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Noah was the tenth and last of the pre-flood patriarchs. His father was Lamech and his grandfather was Methuselah (Genesis 5). When Noah was five hundred years old, he became the father of Shem, Ham and Japheth (Genesis 5:32).
Noah lived a life of faith (Hebrews 11:7). In Genesis 6:9, he is characterized by three godly expressions. First, he was a “just man.” Second, he was “blameless in his generation,” (RSV) living in a state of moral integrity without fear against the mockery of the wicked. And third, “he walked with God” like his pious ancestor Enoch (Genesis 5:22, 24), who had been translated to heaven only 69 years before Noah’s birth.
The sinful condition of antediluvian man corrupted the whole earth so much so that there was no choice for God but to cleanse the world by annihilating the human race (save for Noah’s family). God declared His plan to Noah (Genesis 5:11-13), but He wished first to give men the opportunity to repent for He does not want to take action before men have been warned properly (Amos 3:7).
So, the Lord commissioned His prophet to be a “preacher of righteousness” (2 Peter 2:5) and warn the world of the coming destruction. And the Lord instructed His servant to build an ark to accommodate all those that would want to escape this judgement (Genesis 6:14-16). Noah did everything God had asked him to do without hesitancy.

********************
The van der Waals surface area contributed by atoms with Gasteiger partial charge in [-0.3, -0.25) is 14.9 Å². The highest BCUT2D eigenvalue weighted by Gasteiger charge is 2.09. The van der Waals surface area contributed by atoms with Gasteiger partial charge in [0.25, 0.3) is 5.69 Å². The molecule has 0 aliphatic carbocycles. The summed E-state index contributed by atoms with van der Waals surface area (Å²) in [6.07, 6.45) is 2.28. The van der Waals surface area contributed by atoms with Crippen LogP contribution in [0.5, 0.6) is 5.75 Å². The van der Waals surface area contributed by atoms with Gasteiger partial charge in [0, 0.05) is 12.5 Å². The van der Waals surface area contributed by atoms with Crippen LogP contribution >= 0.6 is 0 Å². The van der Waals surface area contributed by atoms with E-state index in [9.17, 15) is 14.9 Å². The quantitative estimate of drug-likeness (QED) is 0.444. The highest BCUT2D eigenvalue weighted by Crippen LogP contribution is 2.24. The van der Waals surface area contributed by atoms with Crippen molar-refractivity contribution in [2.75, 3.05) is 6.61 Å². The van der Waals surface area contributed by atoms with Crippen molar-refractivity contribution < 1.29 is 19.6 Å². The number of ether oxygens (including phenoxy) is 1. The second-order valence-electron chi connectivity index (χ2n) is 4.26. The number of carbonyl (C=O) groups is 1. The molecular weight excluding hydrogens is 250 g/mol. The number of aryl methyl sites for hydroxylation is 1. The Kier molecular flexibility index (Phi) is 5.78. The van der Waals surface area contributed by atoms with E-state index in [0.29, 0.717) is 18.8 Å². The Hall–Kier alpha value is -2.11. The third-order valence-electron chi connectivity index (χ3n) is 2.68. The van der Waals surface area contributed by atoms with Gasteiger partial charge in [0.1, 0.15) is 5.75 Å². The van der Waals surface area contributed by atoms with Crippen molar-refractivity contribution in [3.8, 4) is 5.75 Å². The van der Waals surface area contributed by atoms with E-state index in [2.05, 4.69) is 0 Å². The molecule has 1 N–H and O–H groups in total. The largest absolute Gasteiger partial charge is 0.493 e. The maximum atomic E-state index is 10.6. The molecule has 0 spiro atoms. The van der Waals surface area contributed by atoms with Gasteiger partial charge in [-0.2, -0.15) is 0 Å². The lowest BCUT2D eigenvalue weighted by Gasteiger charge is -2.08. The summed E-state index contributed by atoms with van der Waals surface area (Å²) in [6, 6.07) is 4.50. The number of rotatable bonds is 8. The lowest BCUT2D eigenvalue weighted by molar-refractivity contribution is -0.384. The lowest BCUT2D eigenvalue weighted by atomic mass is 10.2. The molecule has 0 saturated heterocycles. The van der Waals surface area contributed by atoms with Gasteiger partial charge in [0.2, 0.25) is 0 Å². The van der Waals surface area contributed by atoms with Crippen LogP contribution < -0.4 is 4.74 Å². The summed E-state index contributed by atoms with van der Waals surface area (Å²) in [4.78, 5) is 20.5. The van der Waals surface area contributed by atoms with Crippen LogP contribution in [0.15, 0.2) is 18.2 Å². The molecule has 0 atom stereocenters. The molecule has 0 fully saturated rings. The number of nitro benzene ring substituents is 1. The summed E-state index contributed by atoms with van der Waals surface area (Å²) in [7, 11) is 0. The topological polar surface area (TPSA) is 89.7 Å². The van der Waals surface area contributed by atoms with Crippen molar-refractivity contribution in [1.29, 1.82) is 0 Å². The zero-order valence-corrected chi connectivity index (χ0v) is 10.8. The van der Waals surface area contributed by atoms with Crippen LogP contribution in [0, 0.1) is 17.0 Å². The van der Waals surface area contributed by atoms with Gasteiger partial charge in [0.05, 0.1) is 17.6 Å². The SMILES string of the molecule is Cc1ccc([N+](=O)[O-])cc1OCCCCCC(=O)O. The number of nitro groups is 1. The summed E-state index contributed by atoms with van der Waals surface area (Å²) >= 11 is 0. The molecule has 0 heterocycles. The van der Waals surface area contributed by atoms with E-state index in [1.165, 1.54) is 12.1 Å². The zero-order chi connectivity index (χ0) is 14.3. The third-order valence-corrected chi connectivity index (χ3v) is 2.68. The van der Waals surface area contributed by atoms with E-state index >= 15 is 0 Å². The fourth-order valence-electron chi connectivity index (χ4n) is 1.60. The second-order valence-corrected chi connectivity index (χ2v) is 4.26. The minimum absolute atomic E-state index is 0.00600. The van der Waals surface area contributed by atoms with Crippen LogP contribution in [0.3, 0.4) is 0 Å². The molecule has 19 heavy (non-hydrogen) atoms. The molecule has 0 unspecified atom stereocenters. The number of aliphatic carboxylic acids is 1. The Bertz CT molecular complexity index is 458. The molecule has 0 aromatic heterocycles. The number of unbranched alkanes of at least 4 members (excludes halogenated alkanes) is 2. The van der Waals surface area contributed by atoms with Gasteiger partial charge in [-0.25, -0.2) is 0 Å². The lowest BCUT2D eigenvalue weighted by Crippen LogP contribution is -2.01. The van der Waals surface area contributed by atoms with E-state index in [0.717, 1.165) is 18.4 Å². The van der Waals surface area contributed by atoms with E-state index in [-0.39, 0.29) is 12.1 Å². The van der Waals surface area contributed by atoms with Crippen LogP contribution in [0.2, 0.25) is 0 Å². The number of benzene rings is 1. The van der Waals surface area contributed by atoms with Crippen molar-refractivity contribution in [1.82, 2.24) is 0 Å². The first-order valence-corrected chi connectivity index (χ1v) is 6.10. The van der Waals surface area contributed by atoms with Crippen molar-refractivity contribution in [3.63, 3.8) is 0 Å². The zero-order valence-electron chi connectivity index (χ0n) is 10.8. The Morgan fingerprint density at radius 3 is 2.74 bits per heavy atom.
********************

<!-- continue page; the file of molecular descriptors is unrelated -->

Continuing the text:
By his preaching, Noah “condemned the world” (Hebrews 11:7). Sadly, the human race did not heed His warnings. For 120 years, God was long-suffering beyond measure and endured the evil (1 Peter 3:20). Finally, the Lord sent the flood and destroyed the wicked but saved Noah, his family and the animals.
After the flood, God blessed His prophet and his sons and said unto them, “be fruitful, and multiply, and replenish the earth” (Genesis 9:1). And He made a covenant with them that, “the waters shall never again become a flood to destroy all flesh” and gave the rainbow as the visible sign of that covenant (v. 15,16).
Noah died 350 years after the flood at the age of 950. He was the last of the long-lived antediluvian patriarchs. Noah’s life is a noble example for Christians who are now preparing for the final judgement that will soon come upon the world.
In His service,